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Review: 191 ON3P Billygoat - 12/13

post #1 of 7
Thread Starter 

I have reviewed this ski before based on a demo day experience, and that review can be seen in my sig. I have now had a lot more time on this ski in ideal conditions, and decided it was time to update.

 

Product:

Length Tested: 191 cm

Dimensions/Turn Radius:  145/118/128 - 29.2m - 144cm effective edge

Camber : Traditional, Early Rise Tip & Tail w/camber

Binding: STH 14 Driver

Mount point: Suggested

 

Environment & Conditions:

Location of Test:Mt Hood Meadows

Number of Runs:21

Snow Conditions:Powder, cut up powder, wind blown powder, sun baked powder, crud, snow covered groom, ice patches

Demo or Own: Own

 

Tester Info:

Age:38

Height/Weight: 5'9" 220 lbs

Ski Days/Season:60+

Years Skiing:3

Aggressiveness:  Aggressive(Driver)

Current Quiver:185 Line Influence 105, 191 Billygoat, 190 Armada Magic J

Home Area:Mt Hood

Preferred Terrain off-piste, trees

 

First and foremost. Since they first decided to sell ski's to the general public. ON3P has strived to deliver the highest quality, most bombproof skis on the market while staying competetive with the big guys on price points. They have always done well, but I think this year they have really knocked it out of the park. Fit an finish is top notch. Bases are thick, and come with great structure. All skis that leave the factory get a treatment of hot wax, hotbox, and a rotobrush finish.

 

As with all rockered/tapered skis I did an aggressive detune of the shovels, and tails to the contact point, and just a light detune of the cambered portion of the ski.

 

I will be honest in that my first day on these was not a blast. My ski fitness was low, my technique and confidence was not where it needed to be for the terrain I wanted to ski, and I was breaking in some surgically altered legs. Not to mention new boots. I took 2 runs, and put them back in the car wondering if I had made a mistake. In hindsight my biggest mistake was trying to do too much, too fast on the first day of the season with so many new variables.

 

My second day on these was another story all together, with my muscle memory coming back I decide to give them another go. Conditions were soft, and boot/knee deep on favorable aspects. I was skiing with others that have been skiing for years so I knew we would be rallying. Pulling in to a steep pow section the BG's came alive at speed. The large RES shovels, and "pin tail" design allowed for a myriad of turn shapes while maintaining stability at all times. If you drive the ski it will respond like a much shorter ski, but will not get squirelly when you go fast. Float is perfect.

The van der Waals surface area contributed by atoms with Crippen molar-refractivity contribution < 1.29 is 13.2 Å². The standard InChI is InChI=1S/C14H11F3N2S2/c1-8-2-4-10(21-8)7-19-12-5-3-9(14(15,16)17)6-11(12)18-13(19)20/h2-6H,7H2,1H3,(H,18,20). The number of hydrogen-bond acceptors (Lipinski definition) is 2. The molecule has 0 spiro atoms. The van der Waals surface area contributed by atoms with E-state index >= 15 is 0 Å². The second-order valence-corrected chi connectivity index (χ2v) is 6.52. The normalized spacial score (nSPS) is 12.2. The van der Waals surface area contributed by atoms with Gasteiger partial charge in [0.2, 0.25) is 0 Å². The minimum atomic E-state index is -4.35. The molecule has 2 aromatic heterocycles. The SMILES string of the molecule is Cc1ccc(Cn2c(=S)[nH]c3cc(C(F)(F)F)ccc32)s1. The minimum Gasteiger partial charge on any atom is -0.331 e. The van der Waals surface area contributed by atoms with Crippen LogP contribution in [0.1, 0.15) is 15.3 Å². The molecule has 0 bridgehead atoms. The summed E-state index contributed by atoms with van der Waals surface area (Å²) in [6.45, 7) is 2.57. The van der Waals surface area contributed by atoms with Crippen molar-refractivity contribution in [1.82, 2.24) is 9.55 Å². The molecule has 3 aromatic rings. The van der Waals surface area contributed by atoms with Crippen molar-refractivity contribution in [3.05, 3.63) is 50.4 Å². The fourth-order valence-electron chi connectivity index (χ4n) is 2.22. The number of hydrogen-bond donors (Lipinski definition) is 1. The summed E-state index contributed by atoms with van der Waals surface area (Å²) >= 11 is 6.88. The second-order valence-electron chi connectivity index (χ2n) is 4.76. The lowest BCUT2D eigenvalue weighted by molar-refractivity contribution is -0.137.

I got in about 4-5 more runs of untracked pow on open faces. When the resort started to get tracked out the Billygoats still delivered. Crushing tracked Cascade Concrete at will.

 

One word of note, while being of a more modern "funshape" the 191 BG is still a charger, and if you do not ski it, it WILL ski you. I took the ride a couple of times. And while I wasn't out of control, I sure was not IN control.

 

I finished this day with renewed enthusiasm for this ski.

 

Cut to last weekend. More snow, a little bit colder. Fitness and ski technique way more developed than day one. An all I wanted to do was get back on this ski, and really put it through it's paces.

 

Pow was a no brainer at this point, crud and skier tracked wilted under the shovels of the Billygoat. The ski's were stable in the air, and poppy when I wanted to launch off of bumps. Landings from drops where stable.

 

Time for some tree's and bumps. For a ski that charges so hard the 191 is very responsive in the tree's as long as you keep the speed. It's not as responsive as the first gen BG's, but at this point in the evolution of the design they are not even the same ski. I am not a huge fan of tight tree's, but these were screaming to me to keep going, I had a blast.

 

Bumps were not terrifying, they aren't a bump ski obviously, but they smoothly navigated the bigger ones, and ski'd right over the tops of the little ones.

 

Groom performance was on par with other ski's of this type. In the past the design suffered with hook shovels, and tails that did not inspire confidence. ON3P has got around this with some different design priciples. I cannot explain it better than them, so I'll just paste their description of the ski.

 

 

"In what has proved to be our most elaborate design process to date, the traditional, positive sidecut at the tip of the Billy Goat was turned completely on its head, resulting in ON3P’s Reverse Elliptical Sidecut (RES). Our goal was to create a soft snow ski that maintains the level of maneuverability seen in fully reverse sidecut skis while also providing the stability and edge hold of traditional sidecut shape. The result was a design that, initially, seemed nothing less than ridiculous, but is now one of the most advanced freeride skis on the market. By incorporating RES in the tips with a large, traditional turn radius in the tail, the Billy Goat allows for incredible maneuverability in soft snow, ensuring it remains an exceptional tree ski while maintaining the shape and stability needed to make huge turns at high speed.

 
To provide excellent hardpack performance, RES has been designed to establish a Dynamic Contact Zone (DCZ) in the tips, which allows for the creation of a simulated turn radius with the traditional sidecut tail. This results in a ski with excellent edge hold and hardpack capability while maintaining the key design aspects that maximize soft snow performance. Combined with our elliptical rocker profile, a medium-stiff flex, and top & bottom carbon fiber stringers, the Billy Goat is ready for whatever you can throw at it."